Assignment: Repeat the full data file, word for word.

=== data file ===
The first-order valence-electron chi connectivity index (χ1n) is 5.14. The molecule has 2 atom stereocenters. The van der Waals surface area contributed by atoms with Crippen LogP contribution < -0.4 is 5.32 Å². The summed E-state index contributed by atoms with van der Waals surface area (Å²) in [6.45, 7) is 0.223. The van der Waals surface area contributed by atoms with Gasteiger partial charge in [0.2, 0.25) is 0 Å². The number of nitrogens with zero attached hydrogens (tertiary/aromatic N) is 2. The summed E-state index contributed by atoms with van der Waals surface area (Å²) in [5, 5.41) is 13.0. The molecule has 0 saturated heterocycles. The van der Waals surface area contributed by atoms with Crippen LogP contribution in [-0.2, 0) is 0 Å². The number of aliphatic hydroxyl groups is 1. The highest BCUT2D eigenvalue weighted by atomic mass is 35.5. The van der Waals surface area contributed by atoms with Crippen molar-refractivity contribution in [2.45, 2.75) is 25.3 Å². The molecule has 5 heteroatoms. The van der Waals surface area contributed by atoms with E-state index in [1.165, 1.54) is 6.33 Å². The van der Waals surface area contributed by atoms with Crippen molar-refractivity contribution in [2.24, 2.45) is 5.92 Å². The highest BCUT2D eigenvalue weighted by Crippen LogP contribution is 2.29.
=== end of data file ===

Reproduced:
The first-order valence-electron chi connectivity index (χ1n) is 5.14. The molecule has 2 atom stereocenters. The van der Waals surface area contributed by atoms with Crippen LogP contribution < -0.4 is 5.32 Å². The summed E-state index contributed by atoms with van der Waals surface area (Å²) in [6.45, 7) is 0.223. The van der Waals surface area contributed by atoms with Gasteiger partial charge in [0.2, 0.25) is 0 Å². The number of nitrogens with zero attached hydrogens (tertiary/aromatic N) is 2. The summed E-state index contributed by atoms with van der Waals surface area (Å²) in [5, 5.41) is 13.0. The molecule has 0 saturated heterocycles. The van der Waals surface area contributed by atoms with Crippen LogP contribution in [-0.2, 0) is 0 Å². The number of aliphatic hydroxyl groups is 1. The highest BCUT2D eigenvalue weighted by atomic mass is 35.5. The van der Waals surface area contributed by atoms with Crippen molar-refractivity contribution in [2.45, 2.75) is 25.3 Å². The molecule has 5 heteroatoms. The van der Waals surface area contributed by atoms with E-state index in [1.165, 1.54) is 6.33 Å². The van der Waals surface area contributed by atoms with Crippen molar-refractivity contribution in [2.24, 2.45) is 5.92 Å². The highest BCUT2D eigenvalue weighted by Crippen LogP contribution is 2.29.